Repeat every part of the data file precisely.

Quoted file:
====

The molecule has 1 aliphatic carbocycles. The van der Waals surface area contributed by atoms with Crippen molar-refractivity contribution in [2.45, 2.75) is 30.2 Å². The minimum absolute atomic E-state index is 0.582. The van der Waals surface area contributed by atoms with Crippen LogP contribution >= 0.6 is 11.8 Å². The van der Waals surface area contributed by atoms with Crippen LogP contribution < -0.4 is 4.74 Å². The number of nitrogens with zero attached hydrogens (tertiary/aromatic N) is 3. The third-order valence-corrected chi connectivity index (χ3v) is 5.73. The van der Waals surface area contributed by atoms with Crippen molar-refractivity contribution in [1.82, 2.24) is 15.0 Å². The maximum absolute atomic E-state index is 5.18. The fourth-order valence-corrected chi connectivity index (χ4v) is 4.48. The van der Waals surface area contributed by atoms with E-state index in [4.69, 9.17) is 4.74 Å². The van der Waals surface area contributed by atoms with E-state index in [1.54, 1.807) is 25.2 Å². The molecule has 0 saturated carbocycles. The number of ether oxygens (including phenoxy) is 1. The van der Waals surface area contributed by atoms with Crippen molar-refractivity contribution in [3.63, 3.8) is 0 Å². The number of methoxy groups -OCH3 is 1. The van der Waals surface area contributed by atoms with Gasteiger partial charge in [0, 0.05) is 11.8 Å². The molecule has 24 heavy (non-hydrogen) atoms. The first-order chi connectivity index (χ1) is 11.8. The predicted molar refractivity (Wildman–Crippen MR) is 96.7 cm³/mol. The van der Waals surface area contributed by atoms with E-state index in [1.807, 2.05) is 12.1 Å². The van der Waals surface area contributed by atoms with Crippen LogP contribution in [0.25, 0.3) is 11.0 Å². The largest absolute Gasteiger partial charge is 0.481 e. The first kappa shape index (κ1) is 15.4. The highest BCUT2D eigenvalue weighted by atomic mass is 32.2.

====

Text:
The molecule has 1 aliphatic carbocycles. The van der Waals surface area contributed by atoms with Crippen molar-refractivity contribution in [2.45, 2.75) is 30.2 Å². The minimum absolute atomic E-state index is 0.582. The van der Waals surface area contributed by atoms with Crippen LogP contribution >= 0.6 is 11.8 Å². The van der Waals surface area contributed by atoms with Crippen LogP contribution < -0.4 is 4.74 Å². The number of nitrogens with zero attached hydrogens (tertiary/aromatic N) is 3. The third-order valence-corrected chi connectivity index (χ3v) is 5.73. The van der Waals surface area contributed by atoms with Crippen molar-refractivity contribution in [1.82, 2.24) is 15.0 Å². The maximum absolute atomic E-state index is 5.18. The fourth-order valence-corrected chi connectivity index (χ4v) is 4.48. The van der Waals surface area contributed by atoms with E-state index in [4.69, 9.17) is 4.74 Å². The van der Waals surface area contributed by atoms with E-state index in [1.54, 1.807) is 25.2 Å². The molecule has 0 saturated carbocycles. The number of ether oxygens (including phenoxy) is 1. The van der Waals surface area contributed by atoms with Crippen molar-refractivity contribution in [3.63, 3.8) is 0 Å². The number of methoxy groups -OCH3 is 1. The van der Waals surface area contributed by atoms with Gasteiger partial charge in [0, 0.05) is 11.8 Å². The molecule has 24 heavy (non-hydrogen) atoms. The first-order chi connectivity index (χ1) is 11.8. The predicted molar refractivity (Wildman–Crippen MR) is 96.7 cm³/mol. The van der Waals surface area contributed by atoms with E-state index in [1.807, 2.05) is 12.1 Å². The van der Waals surface area contributed by atoms with Crippen LogP contribution in [0.25, 0.3) is 11.0 Å². The largest absolute Gasteiger partial charge is 0.481 e. The first kappa shape index (κ1) is 15.4. The highest BCUT2D eigenvalue weighted by atomic mass is 32.2.